While this may sound all familiar to most of you beings out there who have been brought up on monster movies such as Godzilla, or King Kong, or even most recently, Pacific Rim, don’t stop there with that thought and automatically get turned-off. Because, while the Host may be, in fact, a “monster movie”, it’s not that kind of monster movie that just limits itself to shrieks, creeps, gore, scares and violence. Nope, there’s a little bit more to this one.

Yeah, don't look behind yourself if you can help it.

Yeah, don’t look behind yourself if you can help it.

See, what’s so neat about the Host is that it’s several different genres, all rolled up, and piled into one big mix of ideas, themes, and sequences that don’t always work perfectly together, but still keep you interested. And honestly, that’s all you’re going to need with any monster movie, let alone this one in particular.

Because sure, we get to see the monster wreck all sorts of havoc on large groups of people, chomp some up for a little breakfast, a little dinner, and a little midnight snack, and heck, we even get to see it chase people down, but it’s not our central focus. Sure, the monster is there and definitely an asset to why this story was made in the first place, but the real main focus here is this family that always remains fascinating. That’s definitely impressive too, because automatically, as soon as we’re introduced to each and every one of these family members, it automatically feels like we’re in for a whole slew of clichés that almost never excite.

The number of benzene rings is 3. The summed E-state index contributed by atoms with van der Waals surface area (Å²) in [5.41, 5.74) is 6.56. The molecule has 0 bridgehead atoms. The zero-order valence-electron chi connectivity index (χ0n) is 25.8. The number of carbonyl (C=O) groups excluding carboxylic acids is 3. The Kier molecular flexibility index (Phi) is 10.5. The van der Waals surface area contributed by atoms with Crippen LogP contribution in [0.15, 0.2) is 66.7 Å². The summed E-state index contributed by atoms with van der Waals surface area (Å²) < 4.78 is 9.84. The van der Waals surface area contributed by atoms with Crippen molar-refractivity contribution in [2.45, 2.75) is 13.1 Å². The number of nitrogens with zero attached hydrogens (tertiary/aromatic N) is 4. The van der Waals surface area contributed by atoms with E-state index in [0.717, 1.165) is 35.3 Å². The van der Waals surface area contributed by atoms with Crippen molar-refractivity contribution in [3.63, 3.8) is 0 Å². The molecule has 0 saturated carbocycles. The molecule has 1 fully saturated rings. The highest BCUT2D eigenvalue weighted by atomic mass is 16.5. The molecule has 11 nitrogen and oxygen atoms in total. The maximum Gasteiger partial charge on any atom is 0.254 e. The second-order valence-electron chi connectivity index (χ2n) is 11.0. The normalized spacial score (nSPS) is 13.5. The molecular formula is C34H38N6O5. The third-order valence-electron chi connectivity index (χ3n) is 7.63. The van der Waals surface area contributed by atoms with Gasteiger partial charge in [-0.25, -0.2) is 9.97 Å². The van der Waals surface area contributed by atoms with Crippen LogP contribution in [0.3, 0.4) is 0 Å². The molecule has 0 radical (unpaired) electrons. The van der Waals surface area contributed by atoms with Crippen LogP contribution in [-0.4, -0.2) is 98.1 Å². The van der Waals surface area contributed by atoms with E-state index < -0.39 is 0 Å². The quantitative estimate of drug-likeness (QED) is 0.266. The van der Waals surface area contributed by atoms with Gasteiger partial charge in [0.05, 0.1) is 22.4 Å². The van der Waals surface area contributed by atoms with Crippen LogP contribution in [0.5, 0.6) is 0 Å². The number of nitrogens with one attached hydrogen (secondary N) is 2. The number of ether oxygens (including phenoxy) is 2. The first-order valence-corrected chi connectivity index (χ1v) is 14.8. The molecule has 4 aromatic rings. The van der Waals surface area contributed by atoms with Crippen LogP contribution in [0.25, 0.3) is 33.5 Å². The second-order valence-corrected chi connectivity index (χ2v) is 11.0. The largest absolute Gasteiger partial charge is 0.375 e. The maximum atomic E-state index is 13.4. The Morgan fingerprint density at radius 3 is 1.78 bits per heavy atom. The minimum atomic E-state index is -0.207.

The older brother who is a total slacker, constantly falling down everywhere he goes and dozing off whenever he feels like doing so; the younger brother who went to college and everything, but doesn’t have a job and is more interested in causing trouble, then getting his shit together; the sister, who is a professional archer, and definitely the smarter of the bunch; and the father of the three, who is clearly the sweetest, most endearing figure of all that has every bit of faith in his kids that they’ll do the best that they can do, yet, still holds his own reservations as well. If this was a stripped-down, intimate, almost play-like drama, I’d probably be gripped from beginning to end; but the fact that it’s spliced together with something that resembles an action movie, is almost even better.

Although there is the occasional slip-up in its pace, co-writer/director Joon-ho Bong definitely doesn’t lose his head on bogging us down with detail, after detail, after detail that we need to know about these family members and their history together; we get plenty of background info to understand their personalities, so that when they do split up and are on their own for this adventure of sorts, it never gets boring. Even if the dramatic scenes themselves do slow things down terribly, it’s still a nice refresher to get a movie in which the human-characters are treated on a first-grade basis, whereas the monster itself (aka, the real spectacle that most come rushing out the floodgates to see), is simply second.